It’s natural to want to avoid risk, whether it is emotional or physical. Sometimes it’s a good idea. But sometimes it can lead to increased suffering down the road. And for some people, like me, it can cripple you.
I’ve found that risk avoidance is just as dangerous as seeking it out. I’ll give an example. It’s just as dangerous to drive too slowly for the conditions as it is to drive too fast. If you drive too fast, you may lose control of your vehicle or hit an obstacle. If you drive too slowly, other people may hit you or get into accidents trying to avoid you. So the best path is (as usual) the middle path.
I was reminded of this when I saw that Richland, a small town in Washington State, has begun removing the swingsets in all it’s school playgrounds. Their reason? Swings are dangerous.
I submit that learning to respond appropriately to danger is important to emotional and mental development. If you sometimes have danger in your life, you learn to either be careful or deal with pain. You learn fortitude and persistence. If you are always protected from all adversity and struggle, you will develop no strength. How strong would you be if an exercise machine did all the work for you? How good with money would you be if you never had to earn any of it?
Emotional risk is especially important to accept. I have had a problem taking criticism, so much so that it has hampered my ability to learn and left me very immature in many ways. This happened because I would always avoid truth that was painful, and take criticism or advice personally, so it hurt so much that I’d ignore that advice. It caused me to completely reject all manner of useful information.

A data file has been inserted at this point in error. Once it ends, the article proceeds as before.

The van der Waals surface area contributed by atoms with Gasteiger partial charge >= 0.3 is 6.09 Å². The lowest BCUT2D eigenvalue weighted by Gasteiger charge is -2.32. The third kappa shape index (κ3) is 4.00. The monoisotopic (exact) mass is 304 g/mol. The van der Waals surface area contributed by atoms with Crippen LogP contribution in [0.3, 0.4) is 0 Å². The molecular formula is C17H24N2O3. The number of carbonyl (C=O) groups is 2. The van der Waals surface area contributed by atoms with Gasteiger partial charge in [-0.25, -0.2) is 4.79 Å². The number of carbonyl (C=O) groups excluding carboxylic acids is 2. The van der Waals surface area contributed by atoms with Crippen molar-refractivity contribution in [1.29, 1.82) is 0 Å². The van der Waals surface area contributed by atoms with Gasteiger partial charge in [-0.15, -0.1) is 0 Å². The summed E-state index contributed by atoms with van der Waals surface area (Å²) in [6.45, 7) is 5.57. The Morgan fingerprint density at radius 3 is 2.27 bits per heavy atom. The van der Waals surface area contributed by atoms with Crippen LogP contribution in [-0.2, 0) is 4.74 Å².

Think about how crippling it would be if you refused to love anyone because you were afraid of losing them. It doesn’t make any more sense to avoid advice or even criticism because you are afraid of pain. I say it because I constantly do it! And every day, I see more and more people who are afraid of risk. The American society seems to be terrified of risk, and avoiding it ultimately makes us weaker and less able to handle struggle or adversity.
We can stand up against fear, and at the same time maintain a reasonable level of safety. The key to all of this is to keep your goal in mind. Adversity builds strength. So don’t try to avoid all risk. Make it okay to be hurt, a little anyway. Being hurt isn’t the end. If you learn to recover from the small pains, the bigger ones will be easier to deal with. Life cannot happen without pain, so it pays to be strong.